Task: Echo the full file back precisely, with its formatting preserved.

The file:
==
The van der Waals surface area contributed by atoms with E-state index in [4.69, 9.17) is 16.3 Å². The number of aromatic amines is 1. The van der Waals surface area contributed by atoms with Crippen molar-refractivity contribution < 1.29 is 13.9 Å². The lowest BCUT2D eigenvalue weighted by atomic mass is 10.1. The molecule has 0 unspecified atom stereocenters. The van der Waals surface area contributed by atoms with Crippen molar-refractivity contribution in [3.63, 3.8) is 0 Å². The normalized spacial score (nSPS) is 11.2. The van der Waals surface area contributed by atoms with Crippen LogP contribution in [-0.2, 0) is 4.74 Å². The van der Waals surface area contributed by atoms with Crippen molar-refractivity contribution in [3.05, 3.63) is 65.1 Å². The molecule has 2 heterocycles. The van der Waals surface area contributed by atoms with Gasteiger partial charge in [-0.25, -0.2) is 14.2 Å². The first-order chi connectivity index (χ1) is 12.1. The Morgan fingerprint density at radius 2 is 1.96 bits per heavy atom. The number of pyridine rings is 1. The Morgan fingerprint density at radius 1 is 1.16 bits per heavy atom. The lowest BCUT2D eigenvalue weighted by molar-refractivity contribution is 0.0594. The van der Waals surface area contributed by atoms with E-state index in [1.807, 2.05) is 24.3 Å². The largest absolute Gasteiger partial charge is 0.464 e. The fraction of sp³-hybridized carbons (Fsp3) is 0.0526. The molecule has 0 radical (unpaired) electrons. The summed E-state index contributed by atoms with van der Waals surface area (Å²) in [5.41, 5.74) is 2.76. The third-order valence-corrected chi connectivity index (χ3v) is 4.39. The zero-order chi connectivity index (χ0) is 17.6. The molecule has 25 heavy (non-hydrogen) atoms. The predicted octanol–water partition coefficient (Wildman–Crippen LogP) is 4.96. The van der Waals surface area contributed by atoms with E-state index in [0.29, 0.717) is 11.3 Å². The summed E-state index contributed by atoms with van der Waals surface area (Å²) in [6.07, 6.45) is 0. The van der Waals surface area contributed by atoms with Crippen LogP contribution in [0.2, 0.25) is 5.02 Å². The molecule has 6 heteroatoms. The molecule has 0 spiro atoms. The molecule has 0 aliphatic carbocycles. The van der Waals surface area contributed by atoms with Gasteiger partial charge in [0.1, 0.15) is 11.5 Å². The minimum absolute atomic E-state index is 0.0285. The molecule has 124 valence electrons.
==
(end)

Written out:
The van der Waals surface area contributed by atoms with E-state index in [4.69, 9.17) is 16.3 Å². The number of aromatic amines is 1. The van der Waals surface area contributed by atoms with Crippen molar-refractivity contribution < 1.29 is 13.9 Å². The lowest BCUT2D eigenvalue weighted by atomic mass is 10.1. The molecule has 0 unspecified atom stereocenters. The van der Waals surface area contributed by atoms with Crippen molar-refractivity contribution in [3.63, 3.8) is 0 Å². The normalized spacial score (nSPS) is 11.2. The van der Waals surface area contributed by atoms with Crippen LogP contribution in [-0.2, 0) is 4.74 Å². The van der Waals surface area contributed by atoms with Crippen molar-refractivity contribution in [3.05, 3.63) is 65.1 Å². The molecule has 2 heterocycles. The van der Waals surface area contributed by atoms with Gasteiger partial charge in [-0.25, -0.2) is 14.2 Å². The first-order chi connectivity index (χ1) is 12.1. The Morgan fingerprint density at radius 2 is 1.96 bits per heavy atom. The number of pyridine rings is 1. The Morgan fingerprint density at radius 1 is 1.16 bits per heavy atom. The lowest BCUT2D eigenvalue weighted by molar-refractivity contribution is 0.0594. The van der Waals surface area contributed by atoms with E-state index in [1.807, 2.05) is 24.3 Å². The largest absolute Gasteiger partial charge is 0.464 e. The fraction of sp³-hybridized carbons (Fsp3) is 0.0526. The molecule has 0 radical (unpaired) electrons. The summed E-state index contributed by atoms with van der Waals surface area (Å²) in [5.41, 5.74) is 2.76. The third-order valence-corrected chi connectivity index (χ3v) is 4.39. The zero-order chi connectivity index (χ0) is 17.6. The molecule has 25 heavy (non-hydrogen) atoms. The predicted octanol–water partition coefficient (Wildman–Crippen LogP) is 4.96. The van der Waals surface area contributed by atoms with E-state index in [0.29, 0.717) is 11.3 Å². The summed E-state index contributed by atoms with van der Waals surface area (Å²) in [6.07, 6.45) is 0. The van der Waals surface area contributed by atoms with Crippen LogP contribution in [0.2, 0.25) is 5.02 Å². The molecule has 6 heteroatoms. The molecule has 0 spiro atoms. The molecule has 0 aliphatic carbocycles. The van der Waals surface area contributed by atoms with Gasteiger partial charge in [0.1, 0.15) is 11.5 Å². The minimum absolute atomic E-state index is 0.0285. The molecule has 124 valence electrons.